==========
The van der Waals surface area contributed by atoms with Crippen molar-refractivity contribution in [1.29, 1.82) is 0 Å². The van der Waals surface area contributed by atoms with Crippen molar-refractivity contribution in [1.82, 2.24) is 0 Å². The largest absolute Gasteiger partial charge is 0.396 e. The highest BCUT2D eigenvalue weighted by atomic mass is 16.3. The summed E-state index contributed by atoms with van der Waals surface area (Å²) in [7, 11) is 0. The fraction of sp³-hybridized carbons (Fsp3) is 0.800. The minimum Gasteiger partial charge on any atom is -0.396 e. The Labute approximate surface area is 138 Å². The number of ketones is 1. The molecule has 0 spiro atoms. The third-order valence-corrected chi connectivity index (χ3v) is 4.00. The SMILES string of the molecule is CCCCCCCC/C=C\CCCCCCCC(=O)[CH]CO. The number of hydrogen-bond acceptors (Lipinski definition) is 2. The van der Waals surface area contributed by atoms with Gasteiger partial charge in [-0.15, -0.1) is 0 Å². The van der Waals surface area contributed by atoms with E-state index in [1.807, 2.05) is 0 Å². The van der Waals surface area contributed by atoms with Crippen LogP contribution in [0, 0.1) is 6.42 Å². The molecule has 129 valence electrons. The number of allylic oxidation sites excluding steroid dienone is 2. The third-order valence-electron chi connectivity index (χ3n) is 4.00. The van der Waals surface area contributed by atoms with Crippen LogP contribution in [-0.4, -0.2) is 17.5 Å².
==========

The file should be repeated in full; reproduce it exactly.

The van der Waals surface area contributed by atoms with Crippen molar-refractivity contribution in [1.29, 1.82) is 0 Å². The van der Waals surface area contributed by atoms with Crippen molar-refractivity contribution in [1.82, 2.24) is 0 Å². The largest absolute Gasteiger partial charge is 0.396 e. The highest BCUT2D eigenvalue weighted by atomic mass is 16.3. The summed E-state index contributed by atoms with van der Waals surface area (Å²) in [7, 11) is 0. The fraction of sp³-hybridized carbons (Fsp3) is 0.800. The minimum Gasteiger partial charge on any atom is -0.396 e. The Labute approximate surface area is 138 Å². The number of ketones is 1. The molecule has 0 spiro atoms. The third-order valence-corrected chi connectivity index (χ3v) is 4.00. The SMILES string of the molecule is CCCCCCCC/C=C\CCCCCCCC(=O)[CH]CO. The number of hydrogen-bond acceptors (Lipinski definition) is 2. The van der Waals surface area contributed by atoms with Gasteiger partial charge in [-0.15, -0.1) is 0 Å². The van der Waals surface area contributed by atoms with E-state index in [1.807, 2.05) is 0 Å². The van der Waals surface area contributed by atoms with Crippen LogP contribution in [0, 0.1) is 6.42 Å². The molecule has 129 valence electrons. The number of allylic oxidation sites excluding steroid dienone is 2. The third-order valence-electron chi connectivity index (χ3n) is 4.00. The van der Waals surface area contributed by atoms with Crippen LogP contribution in [-0.4, -0.2) is 17.5 Å².